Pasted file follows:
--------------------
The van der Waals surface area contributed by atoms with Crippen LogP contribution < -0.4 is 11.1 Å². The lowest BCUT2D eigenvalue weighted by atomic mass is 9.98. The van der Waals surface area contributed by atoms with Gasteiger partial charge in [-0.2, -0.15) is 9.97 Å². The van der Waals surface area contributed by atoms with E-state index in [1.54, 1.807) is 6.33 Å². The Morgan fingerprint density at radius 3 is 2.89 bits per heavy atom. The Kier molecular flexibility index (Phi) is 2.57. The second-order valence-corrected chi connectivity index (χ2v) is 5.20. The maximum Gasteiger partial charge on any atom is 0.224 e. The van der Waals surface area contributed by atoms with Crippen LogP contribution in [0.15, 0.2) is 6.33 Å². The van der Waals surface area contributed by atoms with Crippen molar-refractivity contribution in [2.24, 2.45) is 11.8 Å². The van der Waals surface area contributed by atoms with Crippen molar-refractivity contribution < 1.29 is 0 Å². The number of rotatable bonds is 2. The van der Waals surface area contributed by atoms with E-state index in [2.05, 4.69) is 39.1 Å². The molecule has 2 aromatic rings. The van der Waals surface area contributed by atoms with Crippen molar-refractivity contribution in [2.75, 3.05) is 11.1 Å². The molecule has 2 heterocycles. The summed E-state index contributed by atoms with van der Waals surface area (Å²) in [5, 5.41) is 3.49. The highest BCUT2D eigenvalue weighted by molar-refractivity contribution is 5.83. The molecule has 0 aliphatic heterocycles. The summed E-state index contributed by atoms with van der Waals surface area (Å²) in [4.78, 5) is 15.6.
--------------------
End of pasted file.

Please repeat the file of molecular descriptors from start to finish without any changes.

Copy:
The van der Waals surface area contributed by atoms with Crippen LogP contribution < -0.4 is 11.1 Å². The lowest BCUT2D eigenvalue weighted by atomic mass is 9.98. The van der Waals surface area contributed by atoms with Gasteiger partial charge in [-0.2, -0.15) is 9.97 Å². The van der Waals surface area contributed by atoms with E-state index in [1.54, 1.807) is 6.33 Å². The Morgan fingerprint density at radius 3 is 2.89 bits per heavy atom. The Kier molecular flexibility index (Phi) is 2.57. The second-order valence-corrected chi connectivity index (χ2v) is 5.20. The maximum Gasteiger partial charge on any atom is 0.224 e. The van der Waals surface area contributed by atoms with Crippen LogP contribution in [0.15, 0.2) is 6.33 Å². The van der Waals surface area contributed by atoms with Crippen molar-refractivity contribution in [2.24, 2.45) is 11.8 Å². The van der Waals surface area contributed by atoms with Crippen molar-refractivity contribution < 1.29 is 0 Å². The number of rotatable bonds is 2. The van der Waals surface area contributed by atoms with E-state index in [2.05, 4.69) is 39.1 Å². The molecule has 2 aromatic rings. The van der Waals surface area contributed by atoms with Crippen molar-refractivity contribution in [2.75, 3.05) is 11.1 Å². The molecule has 2 heterocycles. The summed E-state index contributed by atoms with van der Waals surface area (Å²) in [5, 5.41) is 3.49. The highest BCUT2D eigenvalue weighted by molar-refractivity contribution is 5.83. The molecule has 0 aliphatic heterocycles. The summed E-state index contributed by atoms with van der Waals surface area (Å²) in [4.78, 5) is 15.6.